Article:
Or, The Hobbit: The Dearth of Handrails.
Or, The Hobbit: The Deluge of 3D Insects.
Or, The Hobbit: The Devastatingly Unnecessary Love Triangle That Came From Nowhere.
As I mentioned last year, Tolkien stuff is just… not my province. I’ve read The Hobbit twice, but both times for school so I didn’t have a chance to really sit back and enjoy it, and the fact that it has no women prevented me from ever caring to go back to try again. Because I am a horrible fictional misandrist and full of that double-standard and whatever, I admit this.
So instead of talking about the movie regarding the details that I’m sure other people can get into much more intelligently, knowing much more about the subject matter, I’m just going to use this for a little while as an excuse to rant about the love triangle.
Here is a quote from Evangeline Lilly, who played (the lovely and necessary) Tauriel:
“For the record, when I took this job, in 2011, I made one stipulation. That’s it. I just said… I swear to God, I said, ‘I will not do this film if you will not guarantee me one thing. You have to guarantee me there will be no love triangle.’ And there wasn’t. For the whole time I shot. For a year of shooting there was no love triangle, and then, I came back for reshoots in 2012 and they were like, ‘Well, we made a couple of alterations to some scenes and we added a couple more scenes,’ and all of a sudden manifested a love triangle before my very eyes and the film was shot and I’m in and there’s no getting out and there was no escaping it.”
I snagged this off tumblr, but I’m putting it here because it’s part of this whole mess. It sums up this mess a lot.
One: I remember people counterbalancing the wank that surrounded Tauriel’s existence when it was announced. Oh she’s an original chaaaaracter she doesn’t belong, but as a lot of people pointed out, including Lilly herself, she is totally important.
“…to not have a female character show up on the screen in nine hours of entertainment suggests that we are irrelevant.”
And of course you have Galadriel (Cate Blanchett) in the first film (and maybe the third? I don’t remember the end of the book very well, and I don’t know any of the extra material so I honestly don’t know what the third film is going to cover) but still, that’s not enough. Having a cool, fierce, skilled lady elf warrior is a totally legitimate thing and could have been valuable.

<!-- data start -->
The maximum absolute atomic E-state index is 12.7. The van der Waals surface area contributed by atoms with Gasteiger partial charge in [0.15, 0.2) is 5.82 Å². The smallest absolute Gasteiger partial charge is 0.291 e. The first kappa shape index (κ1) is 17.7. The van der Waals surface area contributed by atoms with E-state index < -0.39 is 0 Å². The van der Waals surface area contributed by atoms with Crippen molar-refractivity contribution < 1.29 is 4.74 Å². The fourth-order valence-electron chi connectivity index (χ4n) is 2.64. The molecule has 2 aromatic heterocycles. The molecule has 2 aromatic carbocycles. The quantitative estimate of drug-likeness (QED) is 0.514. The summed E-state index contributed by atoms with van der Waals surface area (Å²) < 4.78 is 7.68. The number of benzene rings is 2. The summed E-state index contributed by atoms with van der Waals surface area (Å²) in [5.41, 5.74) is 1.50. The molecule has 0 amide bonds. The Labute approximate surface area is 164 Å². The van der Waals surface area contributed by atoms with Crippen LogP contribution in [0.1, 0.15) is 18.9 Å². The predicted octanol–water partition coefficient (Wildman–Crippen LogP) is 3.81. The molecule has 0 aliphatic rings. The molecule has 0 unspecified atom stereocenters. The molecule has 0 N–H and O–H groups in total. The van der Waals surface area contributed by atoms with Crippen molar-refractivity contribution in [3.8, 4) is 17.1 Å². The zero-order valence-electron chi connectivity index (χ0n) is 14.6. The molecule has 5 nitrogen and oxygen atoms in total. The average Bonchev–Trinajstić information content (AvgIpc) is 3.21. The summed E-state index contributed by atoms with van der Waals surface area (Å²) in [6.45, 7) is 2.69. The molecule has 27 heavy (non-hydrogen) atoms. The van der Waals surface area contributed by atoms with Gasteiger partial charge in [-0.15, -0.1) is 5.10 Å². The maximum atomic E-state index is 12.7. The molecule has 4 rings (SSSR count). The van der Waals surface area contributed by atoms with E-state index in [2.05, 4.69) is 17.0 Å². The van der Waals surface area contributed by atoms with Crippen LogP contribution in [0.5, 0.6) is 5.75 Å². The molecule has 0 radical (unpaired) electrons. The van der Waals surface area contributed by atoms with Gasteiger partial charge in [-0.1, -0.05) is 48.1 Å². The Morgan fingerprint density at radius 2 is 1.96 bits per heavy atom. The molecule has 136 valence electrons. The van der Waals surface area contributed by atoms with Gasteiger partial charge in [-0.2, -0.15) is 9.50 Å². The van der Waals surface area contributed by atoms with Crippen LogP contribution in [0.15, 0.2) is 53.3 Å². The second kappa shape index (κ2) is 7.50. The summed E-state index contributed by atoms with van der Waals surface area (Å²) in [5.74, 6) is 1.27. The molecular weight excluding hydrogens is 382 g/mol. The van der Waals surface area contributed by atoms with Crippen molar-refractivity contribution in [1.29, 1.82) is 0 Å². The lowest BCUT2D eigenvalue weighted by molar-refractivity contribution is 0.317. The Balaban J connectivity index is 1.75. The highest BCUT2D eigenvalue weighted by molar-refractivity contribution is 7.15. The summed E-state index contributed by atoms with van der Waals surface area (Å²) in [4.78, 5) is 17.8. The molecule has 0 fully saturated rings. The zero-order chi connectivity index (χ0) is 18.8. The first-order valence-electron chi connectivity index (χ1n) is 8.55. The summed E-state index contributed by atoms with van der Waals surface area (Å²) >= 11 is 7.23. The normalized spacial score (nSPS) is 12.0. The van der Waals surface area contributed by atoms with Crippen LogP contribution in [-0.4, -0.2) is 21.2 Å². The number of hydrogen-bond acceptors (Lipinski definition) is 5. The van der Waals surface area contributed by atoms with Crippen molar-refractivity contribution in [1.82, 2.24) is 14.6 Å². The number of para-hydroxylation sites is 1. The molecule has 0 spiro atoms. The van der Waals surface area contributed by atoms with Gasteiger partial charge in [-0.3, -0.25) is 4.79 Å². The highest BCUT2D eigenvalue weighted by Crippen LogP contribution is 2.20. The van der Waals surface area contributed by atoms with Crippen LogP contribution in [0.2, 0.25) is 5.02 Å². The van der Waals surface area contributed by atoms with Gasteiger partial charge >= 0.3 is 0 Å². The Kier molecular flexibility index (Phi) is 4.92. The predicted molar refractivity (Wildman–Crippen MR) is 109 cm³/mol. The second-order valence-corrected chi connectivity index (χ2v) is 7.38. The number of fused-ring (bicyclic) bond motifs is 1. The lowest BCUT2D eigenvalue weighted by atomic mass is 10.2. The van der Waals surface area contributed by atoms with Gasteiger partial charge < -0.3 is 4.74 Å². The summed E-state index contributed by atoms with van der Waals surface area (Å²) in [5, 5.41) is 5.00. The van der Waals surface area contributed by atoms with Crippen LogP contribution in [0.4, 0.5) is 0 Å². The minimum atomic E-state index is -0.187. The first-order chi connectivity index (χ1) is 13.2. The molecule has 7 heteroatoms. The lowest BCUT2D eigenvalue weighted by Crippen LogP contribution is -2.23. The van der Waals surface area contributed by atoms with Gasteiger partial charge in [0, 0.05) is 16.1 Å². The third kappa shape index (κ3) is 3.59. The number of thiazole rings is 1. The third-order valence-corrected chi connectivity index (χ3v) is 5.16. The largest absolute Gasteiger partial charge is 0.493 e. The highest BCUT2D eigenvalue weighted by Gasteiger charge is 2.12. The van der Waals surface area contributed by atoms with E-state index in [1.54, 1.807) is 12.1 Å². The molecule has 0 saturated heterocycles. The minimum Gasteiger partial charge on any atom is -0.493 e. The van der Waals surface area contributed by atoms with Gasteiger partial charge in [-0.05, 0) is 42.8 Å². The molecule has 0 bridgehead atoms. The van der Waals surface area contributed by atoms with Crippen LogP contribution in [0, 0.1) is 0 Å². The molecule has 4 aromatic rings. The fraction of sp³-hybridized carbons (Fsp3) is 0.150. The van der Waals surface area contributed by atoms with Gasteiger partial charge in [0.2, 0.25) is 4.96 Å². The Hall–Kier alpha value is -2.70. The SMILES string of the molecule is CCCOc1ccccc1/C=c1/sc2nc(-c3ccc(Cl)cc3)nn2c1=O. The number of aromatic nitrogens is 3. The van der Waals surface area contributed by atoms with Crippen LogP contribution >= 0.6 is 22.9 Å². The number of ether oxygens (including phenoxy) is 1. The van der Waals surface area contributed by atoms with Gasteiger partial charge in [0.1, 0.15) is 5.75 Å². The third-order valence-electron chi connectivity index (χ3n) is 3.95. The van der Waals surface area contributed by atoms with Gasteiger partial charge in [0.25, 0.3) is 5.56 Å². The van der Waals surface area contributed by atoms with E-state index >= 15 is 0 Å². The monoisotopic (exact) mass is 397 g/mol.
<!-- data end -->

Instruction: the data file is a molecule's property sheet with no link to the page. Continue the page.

But this is The Hobbit. It does not need a pointless love plot. I was already cringing when in the trailers Thranduil (Lee Pace) said to her “Legolas has become fond of you” or whatever the line is, because why couldn’t Tauriel and Legolas just be friends? Since the other option that would be earthshaking (pre-established, stable, committed romantic partners, a la Wash and Zoe or something) was probably ruled out by Legolas’ pre-existing state in the trilogy and also would take up too much time in the story, perhaps. So when I heard love triangle, I outright screamed. Or at least said “no” out loud to myself.
Mind, I am not opposed to romantic plotlines. Female characters can be just as strong when in a romantic relationship, the two things do not correlate. But when an original female character is added in for what appears to be the sole purpose of partaking in a romantic plotline that wasn’t there to begin with, when she very much could have served a different purpose and be given more time to develop as a character independently of the dude(s) she was surrounded by, I sigh. I know it would be too much to expect after Pacific Rim this year (and The Avengers last year) that I’d get another woman in an action movie who didn’t have a love plot, but I am an idealistic pessimist, a melioristic misanthrope, and I still hoped.
I mentioned this love plot to the person I saw the film with, but I didn’t tell him which characters were involved aside from Tauriel. Regardless, he called it just based on the (painfully obvious) facial expressions. I still kept hoping that maybe we’d get a chance to see Tauriel develop beyond that, but we didn’t, not enough. (Lilly did what she could. I still really liked Tauriel a lot, kind of on principle. But still.) Then again, I still can’t keep the majority of characters in The Hobbit straight, because very few of them have highly developed personalities that I can tell.
One of these days I might try to read the trilogy, but I just… Tolkien is not where I live. I get why it works for other people, and I respect it, but that’s probably as far as it’s going for me.
–your fangirl heroine.